I will be discussing here the purchase of 50 shares, a starter position, in the Australia & New Zealand Banking Group, whose ordinary shares are priced in Australian Dollars (hereinafter "AUDs"). I bought the ADR shares using USDs that are available for trading on the U.S. pink sheet exchange.
The primary reasons for this trade are valuation, dividend yield and dividend growth, and diversification. I am also playing long term a potential rebound in the AUD's value against the USD as discussed below.
In the event I add to my Australian bank positions, I will simply update the discussion of the risks outlined below and refer back to this post.
Bought 50 ANZBY at $27.24 (see Disclaimer):
Snapshot of Trade:
1 ADR = 1 Ordinary Share
The Australian stock market had closed when I placed my order. I converted the AUD$35.04 closing price in Australia to arrive at the USD equivalent ADR price:
Five Year Chart-Ordinary Share: ANZ:AU Stock Chart
Company Description: The Australia & New Zealand Banking Group Ltd. (OTCPK:ANZBY) is one of the top four banks based in Australia and is within the top 25 banks globally based on market capitalization.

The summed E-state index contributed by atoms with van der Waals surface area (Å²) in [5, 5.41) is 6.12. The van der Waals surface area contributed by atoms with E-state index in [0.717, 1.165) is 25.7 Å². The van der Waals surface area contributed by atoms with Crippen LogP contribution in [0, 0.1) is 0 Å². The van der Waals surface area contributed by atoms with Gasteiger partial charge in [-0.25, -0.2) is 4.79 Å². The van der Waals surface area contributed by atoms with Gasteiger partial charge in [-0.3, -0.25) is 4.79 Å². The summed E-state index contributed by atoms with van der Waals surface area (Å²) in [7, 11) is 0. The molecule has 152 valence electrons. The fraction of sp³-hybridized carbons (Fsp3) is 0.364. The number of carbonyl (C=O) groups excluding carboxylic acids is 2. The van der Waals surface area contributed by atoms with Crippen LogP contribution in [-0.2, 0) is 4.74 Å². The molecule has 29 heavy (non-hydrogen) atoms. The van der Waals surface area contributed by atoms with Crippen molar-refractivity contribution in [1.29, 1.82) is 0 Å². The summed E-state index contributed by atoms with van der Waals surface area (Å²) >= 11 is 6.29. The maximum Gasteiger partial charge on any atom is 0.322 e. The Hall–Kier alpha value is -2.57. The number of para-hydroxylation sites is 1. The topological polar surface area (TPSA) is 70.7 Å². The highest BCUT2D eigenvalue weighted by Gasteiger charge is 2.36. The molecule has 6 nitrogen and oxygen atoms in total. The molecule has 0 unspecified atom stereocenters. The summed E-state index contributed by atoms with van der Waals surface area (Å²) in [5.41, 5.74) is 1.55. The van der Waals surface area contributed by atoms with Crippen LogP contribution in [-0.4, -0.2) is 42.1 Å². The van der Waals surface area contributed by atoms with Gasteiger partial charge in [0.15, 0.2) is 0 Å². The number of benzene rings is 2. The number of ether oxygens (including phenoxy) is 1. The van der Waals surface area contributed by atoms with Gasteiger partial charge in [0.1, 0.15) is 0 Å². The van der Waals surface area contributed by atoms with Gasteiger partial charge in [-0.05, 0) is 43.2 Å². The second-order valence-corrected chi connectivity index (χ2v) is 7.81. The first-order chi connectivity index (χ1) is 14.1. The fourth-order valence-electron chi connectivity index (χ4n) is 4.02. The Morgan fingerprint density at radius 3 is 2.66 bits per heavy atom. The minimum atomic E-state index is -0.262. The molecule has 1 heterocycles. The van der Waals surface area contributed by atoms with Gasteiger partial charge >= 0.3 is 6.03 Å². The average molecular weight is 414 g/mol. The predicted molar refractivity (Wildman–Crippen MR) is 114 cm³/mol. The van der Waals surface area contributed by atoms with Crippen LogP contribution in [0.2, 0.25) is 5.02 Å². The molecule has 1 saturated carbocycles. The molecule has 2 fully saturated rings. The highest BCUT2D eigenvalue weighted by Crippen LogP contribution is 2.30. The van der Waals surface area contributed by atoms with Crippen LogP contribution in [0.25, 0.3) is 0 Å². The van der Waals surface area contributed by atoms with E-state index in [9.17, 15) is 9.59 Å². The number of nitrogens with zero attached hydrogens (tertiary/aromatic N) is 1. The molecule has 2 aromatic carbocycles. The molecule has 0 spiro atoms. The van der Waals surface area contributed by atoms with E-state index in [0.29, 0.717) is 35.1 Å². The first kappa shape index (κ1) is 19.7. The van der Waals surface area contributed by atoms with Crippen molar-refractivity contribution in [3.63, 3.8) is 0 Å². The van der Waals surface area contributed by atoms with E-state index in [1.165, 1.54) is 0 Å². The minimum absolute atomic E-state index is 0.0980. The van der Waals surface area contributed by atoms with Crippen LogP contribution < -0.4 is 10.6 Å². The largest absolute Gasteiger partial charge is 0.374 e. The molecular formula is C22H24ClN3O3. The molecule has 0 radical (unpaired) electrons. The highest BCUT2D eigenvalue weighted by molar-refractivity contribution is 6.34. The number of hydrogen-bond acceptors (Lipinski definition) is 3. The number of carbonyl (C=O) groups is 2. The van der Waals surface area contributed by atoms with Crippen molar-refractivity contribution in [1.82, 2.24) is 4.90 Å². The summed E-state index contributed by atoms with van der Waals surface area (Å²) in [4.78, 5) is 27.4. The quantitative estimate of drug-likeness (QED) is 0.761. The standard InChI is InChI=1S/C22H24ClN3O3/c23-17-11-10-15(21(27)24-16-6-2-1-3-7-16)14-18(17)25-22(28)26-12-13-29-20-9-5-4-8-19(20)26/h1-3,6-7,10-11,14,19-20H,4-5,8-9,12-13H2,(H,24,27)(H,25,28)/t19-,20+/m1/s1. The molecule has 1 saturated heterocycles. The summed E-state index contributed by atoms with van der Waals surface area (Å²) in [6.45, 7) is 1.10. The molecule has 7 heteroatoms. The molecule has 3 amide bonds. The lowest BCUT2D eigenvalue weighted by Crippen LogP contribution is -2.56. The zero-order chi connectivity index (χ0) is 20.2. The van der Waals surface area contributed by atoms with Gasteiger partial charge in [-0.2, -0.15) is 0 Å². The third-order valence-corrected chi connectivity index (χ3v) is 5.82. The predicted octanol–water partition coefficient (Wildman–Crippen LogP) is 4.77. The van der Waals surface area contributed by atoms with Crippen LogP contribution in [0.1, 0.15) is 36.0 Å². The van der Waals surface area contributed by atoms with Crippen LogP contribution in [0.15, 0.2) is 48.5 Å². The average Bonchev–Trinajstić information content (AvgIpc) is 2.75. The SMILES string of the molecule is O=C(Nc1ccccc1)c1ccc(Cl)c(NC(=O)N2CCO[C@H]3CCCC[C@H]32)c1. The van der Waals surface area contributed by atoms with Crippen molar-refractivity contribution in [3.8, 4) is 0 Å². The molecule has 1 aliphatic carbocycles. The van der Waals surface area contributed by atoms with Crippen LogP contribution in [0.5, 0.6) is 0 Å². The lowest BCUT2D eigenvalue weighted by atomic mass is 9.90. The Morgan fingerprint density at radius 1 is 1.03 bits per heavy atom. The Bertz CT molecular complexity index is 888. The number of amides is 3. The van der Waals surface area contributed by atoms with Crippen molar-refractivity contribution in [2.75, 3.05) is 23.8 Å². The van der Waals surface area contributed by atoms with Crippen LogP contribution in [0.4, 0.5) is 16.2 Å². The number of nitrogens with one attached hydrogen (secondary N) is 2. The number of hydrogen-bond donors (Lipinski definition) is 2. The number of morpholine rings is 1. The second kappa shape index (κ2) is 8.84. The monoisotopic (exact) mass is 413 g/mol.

ANZ is expanding its presence in Asian markets. The compounded annual earnings growth rate in Asia was 37% over the six year period ending 9/30/14: Media Release.pdf The goal is to have Asian sourced revenue to generate 25% to 30% of the group's profit by 2017 (page 22 of Annual Report)
I took a snapshot of the annual reported financial information starting in 2010 through 2014 that shows improving results.
All amounts are expressed in Australian Dollars:
Basic earnings per share increased from $1.789 to $2.671. The dividend increased from $1.26 to $1.78. Tangible book value per share increased by 41.13%. The 2014 tangible book value per share was reported at $14.65. At at AUD$35.05 price, the shares were selling at 2.39 times tangible book.
2014 ROE: 15.8%
2014 ROA: 1%
Net Interest Margin: 2.13% Down 9bps from 2013 (page 16)
2014 Operating Expenses to Operating Income: 44.7% (page 18)
Basel III Common Equity TIER 1: 12.7% (page 20)
ANZ's senior debt is rated AA- by S & P and Aa2 by Moody's. Corporate Overview
Comparison Chart ANZBY vs. ANZ:AU: The following chart highlights both the currency risk and opportunity inherent whenever an investor buys a USD priced ADR. The price of the ADR will reflect the ordinary share price in its local currency converted into USDs.